An effective local SEO audit should include the identification of content within a website to which schema can be applied.

Mobile Audit

As more consumers begin searching via their mobile devices – especially for local services – it naturally becomes important for local businesses to provide a positive mobile web experience.

It will, in turn, affect how they are viewed and ranked by the search engines.

In short, websites need to load quickly, be easily navigated, and enable seamless user interaction.

Google offers a range of free mobile testing and three mobile-specific monitoring tools (Page Experience, Core Web Vitals, Mobile Usability) in Google Search Console.

More on this toolset below.

More in-depth user experience and SEO analysis can be done via Google Lighthouse, though a local business owner will likely want to enlist the help of a web developer to action any of the recommendations this tool provides.

Duplicate Content

High-quality, authoritative content is, by definition, original content.

As such, it’s important to let Google know if your website contains any content/pages which you did not create, by adding a canonical tag to the HTML header of the page.

Not doing so can have a detrimental effect on your authority and, by extension, your ability to rank.

Most site auditing tools will flag content that requires or has malformed canonical tags.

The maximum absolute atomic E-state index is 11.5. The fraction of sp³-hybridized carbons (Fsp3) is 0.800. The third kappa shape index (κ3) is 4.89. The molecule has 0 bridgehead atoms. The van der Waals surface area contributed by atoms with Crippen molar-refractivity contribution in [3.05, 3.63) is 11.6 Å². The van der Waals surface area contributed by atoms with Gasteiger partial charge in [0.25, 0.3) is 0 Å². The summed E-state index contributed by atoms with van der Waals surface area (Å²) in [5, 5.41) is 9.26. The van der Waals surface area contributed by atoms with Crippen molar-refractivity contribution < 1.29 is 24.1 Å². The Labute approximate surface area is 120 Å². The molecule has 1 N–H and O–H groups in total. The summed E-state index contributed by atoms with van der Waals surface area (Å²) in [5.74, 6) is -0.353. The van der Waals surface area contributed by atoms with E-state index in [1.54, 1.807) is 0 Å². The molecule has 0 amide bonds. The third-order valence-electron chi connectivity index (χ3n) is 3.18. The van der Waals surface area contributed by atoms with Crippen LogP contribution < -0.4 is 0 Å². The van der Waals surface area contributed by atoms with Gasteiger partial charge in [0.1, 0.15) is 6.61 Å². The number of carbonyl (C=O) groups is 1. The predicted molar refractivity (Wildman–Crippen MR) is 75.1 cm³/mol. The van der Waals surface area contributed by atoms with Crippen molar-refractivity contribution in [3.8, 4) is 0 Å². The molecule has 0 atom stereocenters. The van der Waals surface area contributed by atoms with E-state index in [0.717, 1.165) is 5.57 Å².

3. Google Business Profile Audit

A Google Business Profile (GBP) effectively represents a secondary website and highly visible point of presence for most local businesses.

An accurate, comprehensive GBP is critical to establishing visibility in Google Maps and organic search results.

A Google Business Profile audit should focus on the accuracy and completeness of the various components within the profile including:

  • Business information and location details.
  • Correct primary business category.
  • Hours of operation.
  • Correct pin location in Google Maps.
  • Proper categorization as a physical location or service area business.
  • Products.
  • Services.
  • Photos.
  • Offers.
  • Updates.
  • Events.
  • Appointment link(s).
  • Informational content.

The more complete the profile is, the more likely it will be viewed as a reliable local resource and be given appropriate billing in the search results.

Assuming you have claimed and are authorized to manage your GBP, you can access and edit your info directly within the search results.

Google Business Profile

4. Review Management

Another very important aspect of a GBP is reviews.

Local business customers have an opportunity and are increasingly willing to write reviews, which appear on the GBP for other customers to view and play a significant role in determining visibility in the local map pack.

Google will notify business owners as soon as reviews are submitted and they should be responded to ASAP. This goes for negative reviews just as much as positive ones.

However, we all get busy and so a complete audit should include an analysis of your reviews to ensure none have fallen through the cracks. This will also help determine whether there are recurring customer service and satisfaction issues or themes that need to be addressed.

Of course, there are also several other places for consumers to submit reviews including Facebook, local review sites like Yelp, and industry-specific sites such as TripAdvisor and Houzz.